I’ve been a working photographer since 1986 and based on a few things I have picked up since then I have come up with a list of things that they should have taught us that were not on the syllabus. A whole range of vital skills that go a long way to marking out the complete professional from the aspiring “not there yet”.

Obviously when it comes to choosing which lens to use, or selecting backgrounds and props – only experience and familiarity with your kit and brief will do, and colleges are good at telling their students that. There are, however, some skills that are never even mentioned that are vital.

  • People skills: The ability to handle anyone that you are either photographing, who have influence over those being photographed or who are just getting in the way.
  • More people skills: You need to be able to charm the ‘jobsworth’ security man and persuade the reluctant PR and to do it all without breaking into a fit of temper until such times as all else has failed and you have no other option
  • Even more people skills: As a news photographer you need to be able to communicate with anyone from a starving refugee to a pampered celebrity in a meaningful and constructive way – often on the same day! You have to get them to trust you, to do what you want them to do and achieve all of this with dignity and respect.
  • Advanced people skills: As a portraitist you have to have the ability to talk to absolutely anyone and to keep the conversation going at a light but interesting level whilst setting up equipment, making vital technical decisions and shooting the job.
  • Extended people skills: You need to have a sense of your own place in the scheme of things. It’s no use throwing a prima donna tantrum if you are not getting what you want and are never going to get it. It gets even worse when the person you are arguing with is a close personal friend of the editor. Know when to give in, to make another plan and get your shot anyway.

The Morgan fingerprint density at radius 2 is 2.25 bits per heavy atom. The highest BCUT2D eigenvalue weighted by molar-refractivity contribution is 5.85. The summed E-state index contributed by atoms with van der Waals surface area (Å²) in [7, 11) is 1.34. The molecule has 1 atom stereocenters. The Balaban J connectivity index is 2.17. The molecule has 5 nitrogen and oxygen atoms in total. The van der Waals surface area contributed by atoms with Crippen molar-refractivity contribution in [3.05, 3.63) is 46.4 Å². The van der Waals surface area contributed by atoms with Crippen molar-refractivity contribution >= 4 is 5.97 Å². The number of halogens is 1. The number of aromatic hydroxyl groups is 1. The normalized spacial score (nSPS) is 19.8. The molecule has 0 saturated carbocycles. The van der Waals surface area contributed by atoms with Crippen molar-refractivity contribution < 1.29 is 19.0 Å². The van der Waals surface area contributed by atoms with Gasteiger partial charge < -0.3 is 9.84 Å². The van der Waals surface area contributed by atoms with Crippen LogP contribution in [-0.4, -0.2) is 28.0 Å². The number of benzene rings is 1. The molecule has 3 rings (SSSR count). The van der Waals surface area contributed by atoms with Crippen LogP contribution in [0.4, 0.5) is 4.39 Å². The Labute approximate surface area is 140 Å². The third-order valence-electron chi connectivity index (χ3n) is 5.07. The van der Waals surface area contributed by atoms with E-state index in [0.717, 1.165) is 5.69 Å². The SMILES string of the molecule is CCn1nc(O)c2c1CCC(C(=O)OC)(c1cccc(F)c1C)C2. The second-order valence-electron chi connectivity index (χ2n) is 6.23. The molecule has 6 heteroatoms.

You are probably getting my drift by now. Once you have acquired all of the technical skills and bought all of the kit that you need all that’s required is to learn how to conduct yourself. I often refer to the photographer as the “Social Chameleon”, changing colours and attitude to suit their surroundings. This should be both physical – dressing appropriately so as not antagonize the people that you are dealing with, and mental – adopting the right attitude – be it meek or aggressive, as friendly or confrontational as the situation requires.

Maybe photographers should all adopt some of the techniques used by the best sales people and mix them with skills more common in the diplomatic service. I have watched charity workers running soup kitchens and marvelled at their ability to be both understanding and firm, and I have watched police officers and been stunned by the way that they get the information that they want whilst conducting an otherwise friendly conversation.

My biggest tip on this subject is to find some common ground with whoever you are talking to and work it. It might be sport, it might be the weather or the journey that you both had to get where you have met. If I’m in someone’s home I will often talk about a piece of art or furniture on display or their pet cat or dog. It doesn’t matter what you chat about, you are chatting and barriers are coming down. Avoid contentious subjects unless you are really sure of yourself.

So there you are, what they don’t teach you in college is how to handle people. It’s not just a skill needed by photographers – it’s a life skill. I think that’s why a lot of the greatest photographers have come from other careers where they have learned about people and use those skills in their new profession.